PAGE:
Yamiche Alcindor, Laura Petrecca, Gary Strauss and Kevin Johnson, USA TODAY
NEWTOWN, Conn. -- Adam Lanza, the gunman who killed 26 people on Friday, 20 of them young children, shot his way into the elementary school before the carnage occurred, officials said Saturday.
A law enforcement official who was not authorized to speak publicly also told USA TODAY that more weapons were located at the Newtown home where Lanza's mother, Nancy Lanza, was found dead.
State Police Lt. Paul Vance said at a news briefing that authorities also have uncovered evidence at Sandy Hill Elementary School and the Lanza home.
After Lanza, 20, entered Sandy Hook Elementary School here at about 9:30 a.m., he shot and killed 20 young children and six adults, including teachers and school administrators. Police say Nancy Lanza was killed before the school shooting spree.
NBC reported Saturday that Adam Lanza may have had a confrontation with someone at Sandy Hook Elementary days before the shooting. But Vance told Fox News that he had no information that a confrontation took place. As far as a motive for the slaying? "I don't have definitive information we're ready to publicize at this point,'' Vance said.
The official said investigators were visiting surrounding gun dealers to determine whether Lanza had sought to buy weapons in advance of the massacre.
Lanza was found dead inside the school of a self-inflicted gunshot wound. Two semi-automatic handguns were found near his body and a .223 assault rifle was found in a car. Those weapons were bought and registered in Nancy Lanza's name. The official didn't specify the types of additional weapons found at the home.
At an earlier morning briefing, Vance would not say if investigators had found any notes or writings indicating Lanza's motive. "We're not going to name the evidence,'' he said. What they've found is "good evidence."
"We're hopeful that it will paint a complete picture," he said. Police have established a timeline of events but are not ready to release it. Victims' names will be released once the medical examiner is finished identifying the bodies, Vance didn't say when that would happen. Detectives are still working at the crime scene. "It's going to be a long, painstaking process," Vance said.
Vance said family members have asked media to respect their privacy. "This is an extremely heartbreaking thing for them to endure," he said. State Troopers have been assigned to stand outside the homes of victims' families to protect their privacy, he said. A crisis intervention team from Yale University has been set up for people in town who may need to talk to someone, Vance said.
At church vigils Friday night and gatherings around Newtown into early Saturday, there was a collective cry of unbelief and grieving. Around town, flags flew at half mast. On Church Hill Road, which leads into Sandy Hook, a large sheet hung on the side of a bridge. The blue lettering read "We (heart) you Sandy Hook Elementary."
At the Honan Funeral Home, Newtown's only funeral home, victims' families were preparing burials.
"We are in the process of meeting with families," said funeral director Daniel Honan.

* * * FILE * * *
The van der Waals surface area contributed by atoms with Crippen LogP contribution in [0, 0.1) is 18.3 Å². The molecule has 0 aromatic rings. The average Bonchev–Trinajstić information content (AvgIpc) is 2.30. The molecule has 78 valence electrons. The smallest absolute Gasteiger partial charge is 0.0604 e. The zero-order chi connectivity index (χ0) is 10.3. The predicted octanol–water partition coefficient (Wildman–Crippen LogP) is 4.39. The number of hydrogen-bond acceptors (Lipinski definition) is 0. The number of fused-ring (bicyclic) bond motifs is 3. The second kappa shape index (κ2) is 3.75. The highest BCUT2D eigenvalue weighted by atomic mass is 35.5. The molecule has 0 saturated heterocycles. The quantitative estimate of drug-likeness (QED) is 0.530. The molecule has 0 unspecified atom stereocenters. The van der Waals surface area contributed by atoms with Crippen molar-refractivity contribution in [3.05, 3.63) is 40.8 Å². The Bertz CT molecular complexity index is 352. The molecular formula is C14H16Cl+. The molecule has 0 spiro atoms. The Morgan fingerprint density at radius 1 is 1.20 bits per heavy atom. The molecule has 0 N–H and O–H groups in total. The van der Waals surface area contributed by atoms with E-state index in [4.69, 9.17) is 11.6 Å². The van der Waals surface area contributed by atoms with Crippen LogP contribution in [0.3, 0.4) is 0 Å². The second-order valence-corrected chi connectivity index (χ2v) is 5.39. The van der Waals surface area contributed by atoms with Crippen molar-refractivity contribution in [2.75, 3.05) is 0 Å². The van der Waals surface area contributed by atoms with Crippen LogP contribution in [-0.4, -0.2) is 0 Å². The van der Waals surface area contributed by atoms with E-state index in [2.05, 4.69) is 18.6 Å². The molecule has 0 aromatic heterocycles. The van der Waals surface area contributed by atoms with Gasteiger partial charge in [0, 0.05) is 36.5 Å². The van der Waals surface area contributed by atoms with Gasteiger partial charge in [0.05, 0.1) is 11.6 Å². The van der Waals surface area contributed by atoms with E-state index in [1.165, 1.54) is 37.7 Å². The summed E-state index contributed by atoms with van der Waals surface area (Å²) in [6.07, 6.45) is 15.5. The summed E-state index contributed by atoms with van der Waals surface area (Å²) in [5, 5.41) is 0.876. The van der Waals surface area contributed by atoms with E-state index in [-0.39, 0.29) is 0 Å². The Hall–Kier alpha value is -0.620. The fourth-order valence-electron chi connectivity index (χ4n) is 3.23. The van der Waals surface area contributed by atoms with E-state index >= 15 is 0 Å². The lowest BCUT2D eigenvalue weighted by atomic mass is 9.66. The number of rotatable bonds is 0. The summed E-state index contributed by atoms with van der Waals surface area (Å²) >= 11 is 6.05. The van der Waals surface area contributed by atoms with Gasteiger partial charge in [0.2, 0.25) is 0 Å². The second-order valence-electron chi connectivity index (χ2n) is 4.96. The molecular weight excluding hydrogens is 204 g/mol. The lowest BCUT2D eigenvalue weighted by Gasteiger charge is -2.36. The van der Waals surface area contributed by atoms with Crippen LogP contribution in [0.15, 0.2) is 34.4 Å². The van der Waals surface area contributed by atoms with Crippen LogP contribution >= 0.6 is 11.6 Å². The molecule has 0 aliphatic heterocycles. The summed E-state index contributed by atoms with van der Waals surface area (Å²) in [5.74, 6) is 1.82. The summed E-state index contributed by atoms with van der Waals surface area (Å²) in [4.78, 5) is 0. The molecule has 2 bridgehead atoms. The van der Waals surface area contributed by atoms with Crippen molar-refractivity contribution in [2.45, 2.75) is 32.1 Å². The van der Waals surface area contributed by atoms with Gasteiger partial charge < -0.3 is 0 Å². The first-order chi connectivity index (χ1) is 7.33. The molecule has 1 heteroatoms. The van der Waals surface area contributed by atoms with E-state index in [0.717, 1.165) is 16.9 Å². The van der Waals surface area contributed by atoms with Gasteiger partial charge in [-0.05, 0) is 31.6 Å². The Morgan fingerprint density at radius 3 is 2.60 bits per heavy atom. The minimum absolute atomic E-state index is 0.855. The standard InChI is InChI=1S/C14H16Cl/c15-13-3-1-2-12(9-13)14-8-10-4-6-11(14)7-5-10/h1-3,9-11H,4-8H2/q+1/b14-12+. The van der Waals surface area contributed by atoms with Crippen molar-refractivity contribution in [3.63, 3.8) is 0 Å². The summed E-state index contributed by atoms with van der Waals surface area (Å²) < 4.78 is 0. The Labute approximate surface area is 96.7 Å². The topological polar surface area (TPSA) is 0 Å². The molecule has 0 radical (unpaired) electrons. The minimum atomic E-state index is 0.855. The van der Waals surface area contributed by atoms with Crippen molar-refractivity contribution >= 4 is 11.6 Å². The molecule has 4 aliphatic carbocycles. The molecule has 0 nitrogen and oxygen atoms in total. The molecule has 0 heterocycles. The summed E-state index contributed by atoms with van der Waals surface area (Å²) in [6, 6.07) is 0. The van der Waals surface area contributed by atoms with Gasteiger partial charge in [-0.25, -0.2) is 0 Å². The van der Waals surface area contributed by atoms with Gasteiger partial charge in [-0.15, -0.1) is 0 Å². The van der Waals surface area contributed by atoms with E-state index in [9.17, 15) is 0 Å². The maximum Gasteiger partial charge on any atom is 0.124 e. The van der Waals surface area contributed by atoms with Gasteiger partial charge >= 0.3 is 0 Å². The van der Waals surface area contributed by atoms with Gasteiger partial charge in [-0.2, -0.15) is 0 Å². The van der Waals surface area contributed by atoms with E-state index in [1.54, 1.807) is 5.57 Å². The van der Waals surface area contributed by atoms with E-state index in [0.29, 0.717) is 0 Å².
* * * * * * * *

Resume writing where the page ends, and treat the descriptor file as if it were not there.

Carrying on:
Separately, members of the Connecticut Funeral Director's Association were meeting to determine how they can help Honan and families of victims, said the association's spokeswoman Laura Soll.
Declan Procaccini said Saturday he was bracing himself for the release of the names of those who died.
"It's just something that right now I can't even imagine," he told CNN.
He said his daughter was in a reading class with other children and two teachers when the shooting started. They locked themselves in a bathroom until police banged on the door and led them through the school -- and the bloody scene -- to safety.
What happened on Friday "is lunacy," said local resident Shannon Doherty. "It's nuts, it's totally nuts."
The town of 27,000 is so close that he is sure he's going to know the victims. "We're going to know these kids," he said.
He and his wife Tamara aren't sure what to say to their own kids, a 10-year-old boy and a 13-year-old girl. "What do you tell them?" he asked.
Laura and Nick Phelps have a 6-year-old boy who is a first-grader and a daughter in the third grade. Both got out safely. Laura Phelps told CNN her son "said he saw people on the floor, sleeping." They said their son doesn't seem to understand what happened, while their daughter is more upset.
"They all heard and saw things children shouldn't see," Laura Phelps said. "It's unspeakable. It's like reaching into your insides and pulling them out. ... It's something we'll get through, but I don't think it's something we'll ever get over."
After receiving word of the shooting, Tracy Hoekenga, said she was paralyzed with fear for her two boys, fourth-grader C.J. and second-grader Matthew. "I couldn't breathe. It's indescribable. For a half an hour, 45 minutes, I had no idea if my kids were OK," she said.
The nightmare began on Friday when Adam Lanza drove his mother's car through 300-year-old Newtown, located about 65 miles from New York City, to Sand Hook, where teacher Theodore Varga and other fourth-grade instructors were meeting; the glow remaining from a Thursday-night fourth-grade concert.